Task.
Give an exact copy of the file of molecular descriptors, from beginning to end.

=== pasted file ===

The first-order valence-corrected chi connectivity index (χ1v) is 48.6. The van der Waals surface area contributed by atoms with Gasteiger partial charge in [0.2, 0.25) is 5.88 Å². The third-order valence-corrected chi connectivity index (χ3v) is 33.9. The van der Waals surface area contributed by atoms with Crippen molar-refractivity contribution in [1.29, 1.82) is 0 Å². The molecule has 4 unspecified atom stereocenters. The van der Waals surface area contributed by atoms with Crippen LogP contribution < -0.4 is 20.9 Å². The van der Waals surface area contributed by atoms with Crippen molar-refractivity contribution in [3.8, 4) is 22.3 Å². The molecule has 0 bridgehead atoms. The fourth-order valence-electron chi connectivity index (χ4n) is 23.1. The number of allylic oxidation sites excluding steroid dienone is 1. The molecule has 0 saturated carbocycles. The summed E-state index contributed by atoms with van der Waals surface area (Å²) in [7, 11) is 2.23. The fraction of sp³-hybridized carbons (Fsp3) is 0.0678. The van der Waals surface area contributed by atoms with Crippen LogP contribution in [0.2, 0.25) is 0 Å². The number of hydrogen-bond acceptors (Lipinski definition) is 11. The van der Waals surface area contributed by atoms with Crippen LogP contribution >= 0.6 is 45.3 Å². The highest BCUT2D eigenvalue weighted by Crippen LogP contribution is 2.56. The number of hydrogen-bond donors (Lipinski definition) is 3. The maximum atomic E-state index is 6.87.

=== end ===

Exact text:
The first-order valence-corrected chi connectivity index (χ1v) is 48.6. The van der Waals surface area contributed by atoms with Gasteiger partial charge in [0.2, 0.25) is 5.88 Å². The third-order valence-corrected chi connectivity index (χ3v) is 33.9. The van der Waals surface area contributed by atoms with Crippen molar-refractivity contribution in [1.29, 1.82) is 0 Å². The molecule has 4 unspecified atom stereocenters. The van der Waals surface area contributed by atoms with Crippen LogP contribution < -0.4 is 20.9 Å². The van der Waals surface area contributed by atoms with Crippen molar-refractivity contribution in [3.8, 4) is 22.3 Å². The molecule has 0 bridgehead atoms. The fourth-order valence-electron chi connectivity index (χ4n) is 23.1. The number of allylic oxidation sites excluding steroid dienone is 1. The molecule has 0 saturated carbocycles. The summed E-state index contributed by atoms with van der Waals surface area (Å²) in [7, 11) is 2.23. The fraction of sp³-hybridized carbons (Fsp3) is 0.0678. The van der Waals surface area contributed by atoms with Crippen LogP contribution in [0.2, 0.25) is 0 Å². The number of hydrogen-bond acceptors (Lipinski definition) is 11. The van der Waals surface area contributed by atoms with Crippen LogP contribution >= 0.6 is 45.3 Å². The highest BCUT2D eigenvalue weighted by Crippen LogP contribution is 2.56. The number of hydrogen-bond donors (Lipinski definition) is 3. The maximum atomic E-state index is 6.87.